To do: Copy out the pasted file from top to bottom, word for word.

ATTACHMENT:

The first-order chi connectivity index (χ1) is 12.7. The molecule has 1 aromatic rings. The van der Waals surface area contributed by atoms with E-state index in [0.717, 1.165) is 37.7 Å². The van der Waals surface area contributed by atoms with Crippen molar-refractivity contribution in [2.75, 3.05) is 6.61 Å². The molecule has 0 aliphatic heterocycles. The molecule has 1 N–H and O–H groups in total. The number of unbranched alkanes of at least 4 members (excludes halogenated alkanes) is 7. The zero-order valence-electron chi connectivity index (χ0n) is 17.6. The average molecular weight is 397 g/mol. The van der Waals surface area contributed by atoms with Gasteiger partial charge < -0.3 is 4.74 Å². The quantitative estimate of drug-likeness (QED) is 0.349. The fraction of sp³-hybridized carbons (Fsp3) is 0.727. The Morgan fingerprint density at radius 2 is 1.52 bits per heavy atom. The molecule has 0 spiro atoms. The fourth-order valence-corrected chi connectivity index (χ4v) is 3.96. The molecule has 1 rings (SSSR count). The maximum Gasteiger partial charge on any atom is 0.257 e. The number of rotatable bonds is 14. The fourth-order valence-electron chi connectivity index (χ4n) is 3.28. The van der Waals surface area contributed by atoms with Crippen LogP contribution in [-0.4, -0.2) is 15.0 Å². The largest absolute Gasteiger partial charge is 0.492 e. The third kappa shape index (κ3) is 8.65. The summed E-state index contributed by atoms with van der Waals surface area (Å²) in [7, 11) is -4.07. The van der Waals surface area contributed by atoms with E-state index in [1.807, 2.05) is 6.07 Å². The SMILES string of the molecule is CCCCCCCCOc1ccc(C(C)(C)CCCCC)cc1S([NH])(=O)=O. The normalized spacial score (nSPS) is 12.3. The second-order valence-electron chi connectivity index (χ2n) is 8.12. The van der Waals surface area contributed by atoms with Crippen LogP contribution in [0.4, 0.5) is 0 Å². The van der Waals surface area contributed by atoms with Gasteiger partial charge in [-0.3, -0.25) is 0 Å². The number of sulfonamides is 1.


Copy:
The first-order chi connectivity index (χ1) is 12.7. The molecule has 1 aromatic rings. The van der Waals surface area contributed by atoms with E-state index in [0.717, 1.165) is 37.7 Å². The van der Waals surface area contributed by atoms with Crippen molar-refractivity contribution in [2.75, 3.05) is 6.61 Å². The molecule has 0 aliphatic heterocycles. The molecule has 1 N–H and O–H groups in total. The number of unbranched alkanes of at least 4 members (excludes halogenated alkanes) is 7. The zero-order valence-electron chi connectivity index (χ0n) is 17.6. The average molecular weight is 397 g/mol. The van der Waals surface area contributed by atoms with Gasteiger partial charge < -0.3 is 4.74 Å². The quantitative estimate of drug-likeness (QED) is 0.349. The fraction of sp³-hybridized carbons (Fsp3) is 0.727. The Morgan fingerprint density at radius 2 is 1.52 bits per heavy atom. The molecule has 0 spiro atoms. The fourth-order valence-corrected chi connectivity index (χ4v) is 3.96. The molecule has 1 rings (SSSR count). The maximum Gasteiger partial charge on any atom is 0.257 e. The number of rotatable bonds is 14. The fourth-order valence-electron chi connectivity index (χ4n) is 3.28. The van der Waals surface area contributed by atoms with Crippen LogP contribution in [-0.4, -0.2) is 15.0 Å². The largest absolute Gasteiger partial charge is 0.492 e. The third kappa shape index (κ3) is 8.65. The summed E-state index contributed by atoms with van der Waals surface area (Å²) in [7, 11) is -4.07. The van der Waals surface area contributed by atoms with E-state index in [1.807, 2.05) is 6.07 Å². The SMILES string of the molecule is CCCCCCCCOc1ccc(C(C)(C)CCCCC)cc1S([NH])(=O)=O. The normalized spacial score (nSPS) is 12.3. The second-order valence-electron chi connectivity index (χ2n) is 8.12. The van der Waals surface area contributed by atoms with Crippen LogP contribution in [0.4, 0.5) is 0 Å². The van der Waals surface area contributed by atoms with Gasteiger partial charge in [-0.3, -0.25) is 0 Å². The number of sulfonamides is 1.